Isaiah 28:18
And your covenant with death shall be disannulled, and your agreement with hell shall not stand; when the overflowing scourge shall pass through, then ye shall be trodden down by it.
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Isaiah 28:18-19. And your covenant with death shall be disannulled — Made void, or of none effect. Ye shall be trodden down — Namely, by the overflowing scourge, which you flattered yourselves should not come unto you. From the time that it goeth forth — Namely, from me into the land, it shall assuredly, and with the first, seize upon and carry away you scoffers. Morning by morning it shall pass over, &c. — It shall not only come to you, but it shall abide upon you; and when it hath passed over you, it shall return again to you, morning after morning, and shall follow you day and night, without giving you the least respite. It shall be a vexation to understand the report — So dreadful shall the judgment be, that it shall strike you with horror when you only hear the rumour of its approach.

28:16-22 Here is a promise of Christ, as the only foundation of hope for escaping the wrath to come. This foundation was laid in Zion, in the eternal counsels of God. This foundation is a stone, firm and able to support his church. It is a tried stone, a chosen stone, approved of God, and never failed any who made trial of it. A corner stone, binding together the whole building, and bearing the whole weight; precious in the sight of the Lord, and of every believer; a sure foundation on which to build. And he who in any age or nation shall believe this testimony, and rest all his hopes, and his never-dying soul on this foundation, shall never be confounded. The right effect of faith in Christ is, to quiet and calm the soul, till events shall be timed by Him, who has all times in his own hand and power. Whatever men trust to for justification, except the righteousness of Christ; or for wisdom, strength, and holiness, except the influences of the Holy Ghost; or for happiness, except the favour of God; that protection in which they thought to shelter themselves, will prove not enough to answer the intention. Those who rest in a righteousness of their own, will have deceived themselves: the bed is too short, the covering too narrow. God will be glorified in the fulfilling of his counsels. If those that profess to be members of God's church, make themselves like Philistines and Canaanites, they must expect to be dealt with as such. Then dare not to ridicule the reproofs of God's word, or the approaches of judgements.And your covenant with death - (see the note at Isaiah 28:15).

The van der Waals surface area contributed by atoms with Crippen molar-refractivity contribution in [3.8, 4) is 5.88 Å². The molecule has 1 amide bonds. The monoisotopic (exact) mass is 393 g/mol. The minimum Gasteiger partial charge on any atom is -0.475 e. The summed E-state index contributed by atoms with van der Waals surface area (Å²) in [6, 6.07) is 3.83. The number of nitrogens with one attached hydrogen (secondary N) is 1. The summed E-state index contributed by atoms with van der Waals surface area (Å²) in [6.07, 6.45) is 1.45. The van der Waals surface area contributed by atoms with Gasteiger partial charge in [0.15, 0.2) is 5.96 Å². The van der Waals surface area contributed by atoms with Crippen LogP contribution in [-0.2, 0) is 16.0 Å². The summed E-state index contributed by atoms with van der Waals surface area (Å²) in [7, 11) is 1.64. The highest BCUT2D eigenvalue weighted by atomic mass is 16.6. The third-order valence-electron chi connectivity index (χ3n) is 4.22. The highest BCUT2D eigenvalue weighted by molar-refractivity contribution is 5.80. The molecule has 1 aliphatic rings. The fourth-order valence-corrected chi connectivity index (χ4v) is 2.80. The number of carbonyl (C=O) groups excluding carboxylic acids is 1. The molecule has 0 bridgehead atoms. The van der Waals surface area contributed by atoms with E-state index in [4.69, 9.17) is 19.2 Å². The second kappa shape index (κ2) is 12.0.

Shall be disannulled - The word rendered 'shall be disannulled,' (וכפר vekupar from כפר kâphar), properly means "to cover, overlay;" then to pardon, forgive; then to make atonement, to expiate. It has the idea of blotting out, forgiving, and obliterating - because a writing in wax was obliterated or "covered" by passing the "stylus" over it. Hence, also, the idea of abolishing, or rendering nought, which is the idea here. "When the overflowing scourge" (see the note at Isaiah 28:15).

Then ye shall be trodden down by it - There is in this verse a great intermingling of metaphor, not less than three figures being employed to denote the calamity. There is first the scourge, an instrument of punishment; there is then the idea of inundating waters or floods; then there is also the idea of a warrior or an invading army that treads down an enemy. All the images are designed to denote essentially the same thing, that the judgments of God would come upon the land, and that nothing in which they had trusted would constitute a refuge.

18. disannulled—obliterated, as letters traced on a waxen tablet are obliterated by passing the stylus over it.

trodden down—passing from the metaphor in "scourge" to the thing meant, the army which treads down its enemies.

Disannulled; made void, or of none effect; it shall stand you in no stead.

Ye shall be trodden down by it; which you flattered yourselves that it should not come unto you, Isaiah 28:15.

And your covenant with death shall be disannulled,.... Or, "be besmeared" (x), or daubed over, as the ark was with pitch, Genesis 6:14 where the same word is used as here; so that it shall not be legible, as any writing that is blotted out by ink, or any other liquor, so that it cannot be read; in like manner this their covenant with death should be so obliterated, that the articles of it could not be made out, and so of no force; thus the Targum renders it,

"shall be made void;''

See Gill on Isaiah 28:15,

and your agreement with hell shall not stand; or "vision", or "provision" (y); which they had made by compact, with the greatest care, caution, and foresight, to secure themselves from destruction, would be found insufficient. The Targum is,

"and our peace, which was with the destroyer, shall not stand;''

See Gill on Isaiah 28:15,

when the overflowing scourge shall pass through: the land of Judea and the city of Jerusalem; See Gill on Isaiah 28:15,

then shall ye be trodden down by it: though they flattered themselves it should not come near them, yet it would; and they would not be able to stand before it, but would be thrown down, and trampled upon by it as the mire of the streets; see Luke 21:24.

(x) "Heb. oblinetur", Piscator; "quasi pica illita tabulae literaeque foederis incrustentur, inducantur ac dispereant", Gusset. Comment. Ebr. p. 397. (y) "et visio vestra", Vatablus; "cautio vestra", Junius & Tremellius, Piscator, Heb. "visio", i.e. "provisio", Piscator.